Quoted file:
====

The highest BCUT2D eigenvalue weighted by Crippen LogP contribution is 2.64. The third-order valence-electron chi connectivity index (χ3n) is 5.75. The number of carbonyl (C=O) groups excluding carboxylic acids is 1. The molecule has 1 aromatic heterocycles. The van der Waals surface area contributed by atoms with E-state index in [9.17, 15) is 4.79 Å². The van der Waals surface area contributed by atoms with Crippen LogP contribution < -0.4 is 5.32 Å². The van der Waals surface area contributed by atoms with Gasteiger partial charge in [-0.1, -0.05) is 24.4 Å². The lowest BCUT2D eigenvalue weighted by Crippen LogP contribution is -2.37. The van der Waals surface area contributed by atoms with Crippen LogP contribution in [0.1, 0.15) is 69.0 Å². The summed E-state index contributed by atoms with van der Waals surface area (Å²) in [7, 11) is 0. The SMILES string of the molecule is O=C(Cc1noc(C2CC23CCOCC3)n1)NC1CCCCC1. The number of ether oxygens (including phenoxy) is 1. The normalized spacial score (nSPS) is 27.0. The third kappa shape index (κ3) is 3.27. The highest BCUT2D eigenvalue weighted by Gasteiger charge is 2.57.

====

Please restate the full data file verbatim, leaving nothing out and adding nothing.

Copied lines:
The highest BCUT2D eigenvalue weighted by Crippen LogP contribution is 2.64. The third-order valence-electron chi connectivity index (χ3n) is 5.75. The number of carbonyl (C=O) groups excluding carboxylic acids is 1. The molecule has 1 aromatic heterocycles. The van der Waals surface area contributed by atoms with E-state index in [9.17, 15) is 4.79 Å². The van der Waals surface area contributed by atoms with Crippen LogP contribution < -0.4 is 5.32 Å². The van der Waals surface area contributed by atoms with Gasteiger partial charge in [-0.1, -0.05) is 24.4 Å². The lowest BCUT2D eigenvalue weighted by Crippen LogP contribution is -2.37. The van der Waals surface area contributed by atoms with Crippen LogP contribution in [0.1, 0.15) is 69.0 Å². The summed E-state index contributed by atoms with van der Waals surface area (Å²) in [7, 11) is 0. The SMILES string of the molecule is O=C(Cc1noc(C2CC23CCOCC3)n1)NC1CCCCC1. The number of ether oxygens (including phenoxy) is 1. The normalized spacial score (nSPS) is 27.0. The third kappa shape index (κ3) is 3.27. The highest BCUT2D eigenvalue weighted by Gasteiger charge is 2.57.